This section is from the book "Married Love: A New Contribution to the Solution of Sex Difficulties", by Marie Carmichael Stopes. Also available from Amazon: Married Love: A New Contribution to the Solution of Sex Difficulties.
MORE than, ever to-day are happy homes needed. It is my hope that this book may serve the State by adding to their numbers. Its object is to increase the joys of marriage, and to show how much sorrow may be avoided.
The only secure basis for a present-day State is the welding of its units in marriage; but there is rottenness and danger at the foundations of the State if many of the marriages are unhappy. To-day, particularly in the middle classes in this country, marriage is far less really happy than its surface appears. Too many who marry expecting joy are bitterly disappointed; and the demand for " freedom " grows; while those who cry aloud are generally unaware that it is more likely to have been their own ignorance than the " marriage-bond " which was the origin of their unhappi-ness.
It is never easy to make marriage a lovely thing; and it is an achievement beyond the powers of the selfish, or the mentally cowardly. Knowledge is needed and, as things arc at present, knowledge is almost unobtainable by those who arc most in want of it.
The problems of the sex-life are infinitely complex, and for their solution urgently demand both sympathy and scientific research.
I have some things to say about sex, which, so far as I am aware, have not yet been said, things which seem to be of profound importance to men and women who hope to make their marriages beautiful.
This little book is less a record of a research' than an attempt to present in easily understandable form the clarified and crystallised results of long and complex investigations. Its simple statements are based on a very large number of first-hand observations, on confidences from men and women of all classes and types, and on facts gleaned from wide reading.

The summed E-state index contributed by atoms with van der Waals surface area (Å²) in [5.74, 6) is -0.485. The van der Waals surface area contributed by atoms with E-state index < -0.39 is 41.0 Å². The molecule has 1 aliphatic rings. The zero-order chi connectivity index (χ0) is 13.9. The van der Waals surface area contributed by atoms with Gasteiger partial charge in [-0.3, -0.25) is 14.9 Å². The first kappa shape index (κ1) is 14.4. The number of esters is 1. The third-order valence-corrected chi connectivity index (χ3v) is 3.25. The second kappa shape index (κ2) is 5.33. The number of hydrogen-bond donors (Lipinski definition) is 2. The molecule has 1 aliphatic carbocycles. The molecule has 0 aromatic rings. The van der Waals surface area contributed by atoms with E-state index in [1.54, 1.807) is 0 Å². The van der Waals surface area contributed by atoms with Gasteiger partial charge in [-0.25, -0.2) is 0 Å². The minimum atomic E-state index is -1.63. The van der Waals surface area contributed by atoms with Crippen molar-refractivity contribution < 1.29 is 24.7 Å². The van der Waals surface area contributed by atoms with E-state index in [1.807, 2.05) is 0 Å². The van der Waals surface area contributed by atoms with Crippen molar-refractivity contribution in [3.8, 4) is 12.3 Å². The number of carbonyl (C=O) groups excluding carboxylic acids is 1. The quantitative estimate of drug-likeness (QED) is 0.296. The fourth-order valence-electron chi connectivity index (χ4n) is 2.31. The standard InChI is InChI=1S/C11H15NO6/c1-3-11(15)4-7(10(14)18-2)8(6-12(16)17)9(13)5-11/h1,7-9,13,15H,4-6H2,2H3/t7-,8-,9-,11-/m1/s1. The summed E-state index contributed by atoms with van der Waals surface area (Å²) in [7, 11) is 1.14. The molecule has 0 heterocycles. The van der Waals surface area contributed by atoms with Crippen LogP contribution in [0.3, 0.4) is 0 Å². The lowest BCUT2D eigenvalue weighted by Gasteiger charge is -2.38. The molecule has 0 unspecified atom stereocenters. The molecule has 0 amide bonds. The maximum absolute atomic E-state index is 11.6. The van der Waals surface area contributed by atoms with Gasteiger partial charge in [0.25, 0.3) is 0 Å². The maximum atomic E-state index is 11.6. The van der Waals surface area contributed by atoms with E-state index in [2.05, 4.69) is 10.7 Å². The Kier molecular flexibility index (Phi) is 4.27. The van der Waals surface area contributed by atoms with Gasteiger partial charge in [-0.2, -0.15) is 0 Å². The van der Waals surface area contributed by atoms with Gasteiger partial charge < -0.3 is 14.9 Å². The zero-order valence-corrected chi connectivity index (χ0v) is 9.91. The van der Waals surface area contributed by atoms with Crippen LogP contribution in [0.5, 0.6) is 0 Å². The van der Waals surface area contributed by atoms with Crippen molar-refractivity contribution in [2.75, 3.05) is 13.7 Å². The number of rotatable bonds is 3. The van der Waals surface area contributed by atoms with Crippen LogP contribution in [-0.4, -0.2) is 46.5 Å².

My original contributions to the age-long problems of XI marriage will principally be found in Chapters IV., V., and VIII. The other chapters fill in what I hope is an undistorted picture of the potential beauties and realities of marriage.
The whole is written simply, and for the ordinary untrained reader, though it embodies some observations which will be new even to those who have made scientific researches on the subjects of sex and human physiology. These observations I intend to supplement and publish at greater length and in more scientific language in another place.
I do not now touch upon the many human variations and abnormalities which bulk so largely in most books on sex, nor do I deal with the many problems raised by incurably unhappy marriages.
In the following pages I speak to those--and in spite of all our neurotic literature and plays they are in the great majority--who are nearly normal, and who are married or about to be married, and hope, but do not know how, to make their marriages beautiful and happy.
To the reticent, as to the conventional, it may seem a presumption or a superfluity to speak of the details of the most complex of all our functions. They ask: Is not instinct enough? The answer is No. Instinct is not enough. In every other human activity it has been realised that training, the handing on of tradition are essential. As Dr. Saleeby once wisely pointed out: A cat knows how to manage her new-born kittens, how to bring them up and teach them; a human mother does not know how to manage tier baby unless she is trained, either directly or by her own quick observation of other mothers. A cat performs her simple duties by instinct; a human mother has to be trained to fulfil her very complex ones.
The same is true in the subtle realm of sex. In this country, in modern times, the old traditions, the profound primitive knowledge of the needs of both sexes, have been lost, and nothing but a muffled confusion of individual gossip disturbs a silence, shamefaced or foul. Here and there, in a family of fine tradition, a youth or maiden may learn some of the mysteries of marriage, but the great majority of people in our country have no glimmering of the supreme human art, the art of love; while in books on advanced Physiology and Medicine the gaps, the omissions, and even the misstate-ments of bare fact are amazing.
In my first marriage I paid such a terrible price for sex-ignorance that I feel that knowledge gained at such a cost should be placed at the service of humanity. In this little book average, healthy, mating creatures will find the key to the happiness which should be the portion of each. It has already guided some to happiness, and I hope it may save some others years of heartache and blind questioning in the dark.
MARIE CARMICHAEL STOPES.